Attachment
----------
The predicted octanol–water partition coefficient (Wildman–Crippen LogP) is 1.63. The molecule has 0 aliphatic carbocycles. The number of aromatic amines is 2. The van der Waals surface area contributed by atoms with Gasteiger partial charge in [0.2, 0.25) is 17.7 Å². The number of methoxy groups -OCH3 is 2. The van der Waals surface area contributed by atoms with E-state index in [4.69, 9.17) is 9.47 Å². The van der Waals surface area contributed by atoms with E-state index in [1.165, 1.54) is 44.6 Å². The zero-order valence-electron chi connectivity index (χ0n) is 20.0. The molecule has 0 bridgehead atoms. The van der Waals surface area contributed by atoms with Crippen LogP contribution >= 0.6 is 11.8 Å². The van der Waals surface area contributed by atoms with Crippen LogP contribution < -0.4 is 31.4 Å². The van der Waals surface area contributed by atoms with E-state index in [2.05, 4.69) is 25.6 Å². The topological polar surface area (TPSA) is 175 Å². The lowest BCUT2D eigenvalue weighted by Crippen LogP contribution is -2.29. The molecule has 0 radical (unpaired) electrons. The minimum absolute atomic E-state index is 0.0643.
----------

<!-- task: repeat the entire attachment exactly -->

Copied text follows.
The predicted octanol–water partition coefficient (Wildman–Crippen LogP) is 1.63. The molecule has 0 aliphatic carbocycles. The number of aromatic amines is 2. The van der Waals surface area contributed by atoms with Gasteiger partial charge in [0.2, 0.25) is 17.7 Å². The number of methoxy groups -OCH3 is 2. The van der Waals surface area contributed by atoms with E-state index in [4.69, 9.17) is 9.47 Å². The van der Waals surface area contributed by atoms with E-state index in [1.165, 1.54) is 44.6 Å². The zero-order valence-electron chi connectivity index (χ0n) is 20.0. The molecule has 0 bridgehead atoms. The van der Waals surface area contributed by atoms with Crippen LogP contribution >= 0.6 is 11.8 Å². The van der Waals surface area contributed by atoms with Crippen LogP contribution < -0.4 is 31.4 Å². The van der Waals surface area contributed by atoms with E-state index in [2.05, 4.69) is 25.6 Å². The topological polar surface area (TPSA) is 175 Å². The lowest BCUT2D eigenvalue weighted by Crippen LogP contribution is -2.29. The molecule has 0 radical (unpaired) electrons. The minimum absolute atomic E-state index is 0.0643.